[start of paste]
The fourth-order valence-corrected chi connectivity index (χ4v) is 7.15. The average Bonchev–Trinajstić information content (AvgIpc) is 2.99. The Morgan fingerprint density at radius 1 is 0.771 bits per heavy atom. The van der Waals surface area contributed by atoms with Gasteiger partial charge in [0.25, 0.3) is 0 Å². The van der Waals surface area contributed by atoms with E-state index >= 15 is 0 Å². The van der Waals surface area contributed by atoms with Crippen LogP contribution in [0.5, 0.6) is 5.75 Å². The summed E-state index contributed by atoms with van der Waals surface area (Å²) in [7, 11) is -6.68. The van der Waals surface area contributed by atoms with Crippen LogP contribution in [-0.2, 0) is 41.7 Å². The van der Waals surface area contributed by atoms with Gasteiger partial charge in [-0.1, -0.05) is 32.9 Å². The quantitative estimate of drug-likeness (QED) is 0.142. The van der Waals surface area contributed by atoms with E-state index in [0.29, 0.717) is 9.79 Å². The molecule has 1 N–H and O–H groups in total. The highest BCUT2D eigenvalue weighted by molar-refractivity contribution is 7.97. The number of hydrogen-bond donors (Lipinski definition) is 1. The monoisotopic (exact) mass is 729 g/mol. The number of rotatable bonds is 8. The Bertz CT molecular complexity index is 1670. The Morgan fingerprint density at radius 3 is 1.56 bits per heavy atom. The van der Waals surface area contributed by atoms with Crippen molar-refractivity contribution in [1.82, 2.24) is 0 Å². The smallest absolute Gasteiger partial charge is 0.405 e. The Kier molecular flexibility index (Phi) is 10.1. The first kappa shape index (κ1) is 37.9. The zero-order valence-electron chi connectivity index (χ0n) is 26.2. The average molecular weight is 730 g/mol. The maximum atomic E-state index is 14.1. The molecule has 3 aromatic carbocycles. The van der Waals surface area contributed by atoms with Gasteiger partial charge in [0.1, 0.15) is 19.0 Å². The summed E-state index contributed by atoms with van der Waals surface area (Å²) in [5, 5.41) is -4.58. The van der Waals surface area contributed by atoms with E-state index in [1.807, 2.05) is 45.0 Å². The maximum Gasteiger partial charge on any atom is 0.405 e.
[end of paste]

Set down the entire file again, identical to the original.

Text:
The fourth-order valence-corrected chi connectivity index (χ4v) is 7.15. The average Bonchev–Trinajstić information content (AvgIpc) is 2.99. The Morgan fingerprint density at radius 1 is 0.771 bits per heavy atom. The van der Waals surface area contributed by atoms with Gasteiger partial charge in [0.25, 0.3) is 0 Å². The van der Waals surface area contributed by atoms with E-state index >= 15 is 0 Å². The van der Waals surface area contributed by atoms with Crippen LogP contribution in [0.5, 0.6) is 5.75 Å². The summed E-state index contributed by atoms with van der Waals surface area (Å²) in [7, 11) is -6.68. The van der Waals surface area contributed by atoms with Crippen LogP contribution in [-0.2, 0) is 41.7 Å². The van der Waals surface area contributed by atoms with Gasteiger partial charge in [-0.1, -0.05) is 32.9 Å². The quantitative estimate of drug-likeness (QED) is 0.142. The van der Waals surface area contributed by atoms with E-state index in [0.29, 0.717) is 9.79 Å². The molecule has 1 N–H and O–H groups in total. The highest BCUT2D eigenvalue weighted by molar-refractivity contribution is 7.97. The number of hydrogen-bond donors (Lipinski definition) is 1. The monoisotopic (exact) mass is 729 g/mol. The number of rotatable bonds is 8. The Bertz CT molecular complexity index is 1670. The Morgan fingerprint density at radius 3 is 1.56 bits per heavy atom. The van der Waals surface area contributed by atoms with Crippen molar-refractivity contribution in [1.82, 2.24) is 0 Å². The smallest absolute Gasteiger partial charge is 0.405 e. The Kier molecular flexibility index (Phi) is 10.1. The first kappa shape index (κ1) is 37.9. The zero-order valence-electron chi connectivity index (χ0n) is 26.2. The average molecular weight is 730 g/mol. The maximum atomic E-state index is 14.1. The molecule has 3 aromatic carbocycles. The van der Waals surface area contributed by atoms with Gasteiger partial charge in [0.1, 0.15) is 19.0 Å². The summed E-state index contributed by atoms with van der Waals surface area (Å²) in [5, 5.41) is -4.58. The van der Waals surface area contributed by atoms with E-state index in [1.807, 2.05) is 45.0 Å². The maximum Gasteiger partial charge on any atom is 0.405 e.